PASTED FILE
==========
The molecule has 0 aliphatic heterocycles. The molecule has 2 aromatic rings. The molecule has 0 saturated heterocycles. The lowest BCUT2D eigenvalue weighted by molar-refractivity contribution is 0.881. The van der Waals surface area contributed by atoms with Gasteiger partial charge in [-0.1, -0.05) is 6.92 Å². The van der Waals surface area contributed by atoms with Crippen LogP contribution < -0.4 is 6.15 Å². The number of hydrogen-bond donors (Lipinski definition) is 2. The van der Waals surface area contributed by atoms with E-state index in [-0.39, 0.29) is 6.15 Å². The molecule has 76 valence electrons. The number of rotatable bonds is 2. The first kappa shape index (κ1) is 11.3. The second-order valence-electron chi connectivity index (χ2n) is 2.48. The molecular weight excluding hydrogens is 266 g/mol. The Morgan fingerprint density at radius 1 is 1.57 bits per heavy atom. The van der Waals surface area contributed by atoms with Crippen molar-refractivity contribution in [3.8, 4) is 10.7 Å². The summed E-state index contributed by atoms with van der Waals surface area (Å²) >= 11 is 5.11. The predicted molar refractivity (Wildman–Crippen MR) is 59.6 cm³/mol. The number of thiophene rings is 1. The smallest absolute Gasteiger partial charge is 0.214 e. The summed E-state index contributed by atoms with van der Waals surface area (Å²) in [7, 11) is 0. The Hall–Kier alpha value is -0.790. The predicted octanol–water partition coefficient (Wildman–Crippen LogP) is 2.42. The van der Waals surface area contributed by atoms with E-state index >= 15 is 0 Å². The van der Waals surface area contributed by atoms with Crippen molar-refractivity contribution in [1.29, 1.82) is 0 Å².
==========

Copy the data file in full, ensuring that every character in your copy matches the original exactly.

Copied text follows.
The molecule has 0 aliphatic heterocycles. The molecule has 2 aromatic rings. The molecule has 0 saturated heterocycles. The lowest BCUT2D eigenvalue weighted by molar-refractivity contribution is 0.881. The van der Waals surface area contributed by atoms with Gasteiger partial charge in [-0.1, -0.05) is 6.92 Å². The van der Waals surface area contributed by atoms with Crippen LogP contribution < -0.4 is 6.15 Å². The number of hydrogen-bond donors (Lipinski definition) is 2. The van der Waals surface area contributed by atoms with E-state index in [-0.39, 0.29) is 6.15 Å². The molecule has 76 valence electrons. The number of rotatable bonds is 2. The first kappa shape index (κ1) is 11.3. The second-order valence-electron chi connectivity index (χ2n) is 2.48. The molecular weight excluding hydrogens is 266 g/mol. The Morgan fingerprint density at radius 1 is 1.57 bits per heavy atom. The van der Waals surface area contributed by atoms with Crippen molar-refractivity contribution in [3.8, 4) is 10.7 Å². The summed E-state index contributed by atoms with van der Waals surface area (Å²) >= 11 is 5.11. The predicted molar refractivity (Wildman–Crippen MR) is 59.6 cm³/mol. The number of thiophene rings is 1. The smallest absolute Gasteiger partial charge is 0.214 e. The summed E-state index contributed by atoms with van der Waals surface area (Å²) in [7, 11) is 0. The Hall–Kier alpha value is -0.790. The predicted octanol–water partition coefficient (Wildman–Crippen LogP) is 2.42. The van der Waals surface area contributed by atoms with E-state index >= 15 is 0 Å². The van der Waals surface area contributed by atoms with Crippen molar-refractivity contribution in [1.29, 1.82) is 0 Å².